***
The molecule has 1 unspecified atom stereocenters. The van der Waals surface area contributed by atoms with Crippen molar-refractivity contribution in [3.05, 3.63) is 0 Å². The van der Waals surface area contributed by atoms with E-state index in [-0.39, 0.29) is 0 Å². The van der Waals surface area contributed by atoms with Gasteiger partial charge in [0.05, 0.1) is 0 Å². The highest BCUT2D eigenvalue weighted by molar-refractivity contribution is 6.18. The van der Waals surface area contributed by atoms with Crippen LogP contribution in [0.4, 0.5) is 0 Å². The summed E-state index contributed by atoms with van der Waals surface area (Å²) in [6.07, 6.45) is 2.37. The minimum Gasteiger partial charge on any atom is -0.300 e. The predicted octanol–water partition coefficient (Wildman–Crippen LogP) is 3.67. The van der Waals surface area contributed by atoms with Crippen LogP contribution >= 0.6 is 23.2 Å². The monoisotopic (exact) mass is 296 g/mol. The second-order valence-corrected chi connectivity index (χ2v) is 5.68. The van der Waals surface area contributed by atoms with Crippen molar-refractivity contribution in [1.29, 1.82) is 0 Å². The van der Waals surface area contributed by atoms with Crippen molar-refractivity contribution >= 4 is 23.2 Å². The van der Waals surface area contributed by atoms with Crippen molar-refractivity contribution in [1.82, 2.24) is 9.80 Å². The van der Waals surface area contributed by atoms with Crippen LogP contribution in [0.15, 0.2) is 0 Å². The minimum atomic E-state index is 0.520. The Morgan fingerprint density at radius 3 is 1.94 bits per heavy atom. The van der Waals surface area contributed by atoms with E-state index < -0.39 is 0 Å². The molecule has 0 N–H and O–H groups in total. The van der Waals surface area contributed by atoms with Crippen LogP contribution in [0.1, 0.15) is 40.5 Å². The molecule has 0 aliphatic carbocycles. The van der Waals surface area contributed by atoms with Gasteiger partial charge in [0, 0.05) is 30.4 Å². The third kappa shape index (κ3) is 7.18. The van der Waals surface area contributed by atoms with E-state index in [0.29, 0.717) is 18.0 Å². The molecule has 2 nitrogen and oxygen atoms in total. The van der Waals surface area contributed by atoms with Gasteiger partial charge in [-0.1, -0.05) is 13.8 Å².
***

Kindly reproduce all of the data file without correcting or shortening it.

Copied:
The molecule has 1 unspecified atom stereocenters. The van der Waals surface area contributed by atoms with Crippen molar-refractivity contribution in [3.05, 3.63) is 0 Å². The van der Waals surface area contributed by atoms with E-state index in [-0.39, 0.29) is 0 Å². The van der Waals surface area contributed by atoms with Gasteiger partial charge in [0.05, 0.1) is 0 Å². The highest BCUT2D eigenvalue weighted by molar-refractivity contribution is 6.18. The van der Waals surface area contributed by atoms with Crippen LogP contribution in [0.4, 0.5) is 0 Å². The summed E-state index contributed by atoms with van der Waals surface area (Å²) in [6.07, 6.45) is 2.37. The minimum Gasteiger partial charge on any atom is -0.300 e. The predicted octanol–water partition coefficient (Wildman–Crippen LogP) is 3.67. The van der Waals surface area contributed by atoms with Crippen LogP contribution >= 0.6 is 23.2 Å². The monoisotopic (exact) mass is 296 g/mol. The second-order valence-corrected chi connectivity index (χ2v) is 5.68. The van der Waals surface area contributed by atoms with Crippen molar-refractivity contribution in [1.29, 1.82) is 0 Å². The van der Waals surface area contributed by atoms with Crippen molar-refractivity contribution >= 4 is 23.2 Å². The van der Waals surface area contributed by atoms with Crippen molar-refractivity contribution in [1.82, 2.24) is 9.80 Å². The van der Waals surface area contributed by atoms with Crippen LogP contribution in [0.15, 0.2) is 0 Å². The minimum atomic E-state index is 0.520. The Morgan fingerprint density at radius 3 is 1.94 bits per heavy atom. The van der Waals surface area contributed by atoms with E-state index < -0.39 is 0 Å². The molecule has 0 N–H and O–H groups in total. The van der Waals surface area contributed by atoms with Crippen LogP contribution in [0.1, 0.15) is 40.5 Å². The molecule has 0 aliphatic carbocycles. The van der Waals surface area contributed by atoms with Gasteiger partial charge in [0, 0.05) is 30.4 Å². The third kappa shape index (κ3) is 7.18. The van der Waals surface area contributed by atoms with E-state index in [0.29, 0.717) is 18.0 Å². The molecule has 2 nitrogen and oxygen atoms in total. The van der Waals surface area contributed by atoms with Gasteiger partial charge in [-0.1, -0.05) is 13.8 Å².